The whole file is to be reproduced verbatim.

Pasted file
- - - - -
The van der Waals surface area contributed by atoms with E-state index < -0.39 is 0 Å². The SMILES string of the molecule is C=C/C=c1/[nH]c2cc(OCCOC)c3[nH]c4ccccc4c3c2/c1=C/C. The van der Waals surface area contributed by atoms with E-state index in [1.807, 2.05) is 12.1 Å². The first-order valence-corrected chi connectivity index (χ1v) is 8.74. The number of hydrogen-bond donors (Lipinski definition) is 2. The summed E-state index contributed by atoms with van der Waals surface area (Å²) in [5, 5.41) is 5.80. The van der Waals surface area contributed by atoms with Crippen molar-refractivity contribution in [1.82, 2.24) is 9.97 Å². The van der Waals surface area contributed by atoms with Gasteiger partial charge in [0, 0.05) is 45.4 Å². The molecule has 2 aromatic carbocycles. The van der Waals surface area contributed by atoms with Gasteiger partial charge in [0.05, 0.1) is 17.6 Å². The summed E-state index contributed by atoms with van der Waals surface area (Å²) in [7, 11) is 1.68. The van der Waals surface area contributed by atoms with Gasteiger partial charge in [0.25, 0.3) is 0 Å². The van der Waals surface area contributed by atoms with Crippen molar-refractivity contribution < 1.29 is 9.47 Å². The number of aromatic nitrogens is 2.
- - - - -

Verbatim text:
The van der Waals surface area contributed by atoms with E-state index < -0.39 is 0 Å². The SMILES string of the molecule is C=C/C=c1/[nH]c2cc(OCCOC)c3[nH]c4ccccc4c3c2/c1=C/C. The van der Waals surface area contributed by atoms with E-state index in [1.807, 2.05) is 12.1 Å². The first-order valence-corrected chi connectivity index (χ1v) is 8.74. The number of hydrogen-bond donors (Lipinski definition) is 2. The summed E-state index contributed by atoms with van der Waals surface area (Å²) in [5, 5.41) is 5.80. The van der Waals surface area contributed by atoms with Crippen molar-refractivity contribution in [1.82, 2.24) is 9.97 Å². The van der Waals surface area contributed by atoms with Gasteiger partial charge in [0, 0.05) is 45.4 Å². The molecule has 2 aromatic carbocycles. The van der Waals surface area contributed by atoms with Gasteiger partial charge in [0.05, 0.1) is 17.6 Å². The summed E-state index contributed by atoms with van der Waals surface area (Å²) in [7, 11) is 1.68. The van der Waals surface area contributed by atoms with Gasteiger partial charge in [0.25, 0.3) is 0 Å². The van der Waals surface area contributed by atoms with Crippen molar-refractivity contribution < 1.29 is 9.47 Å². The number of aromatic nitrogens is 2.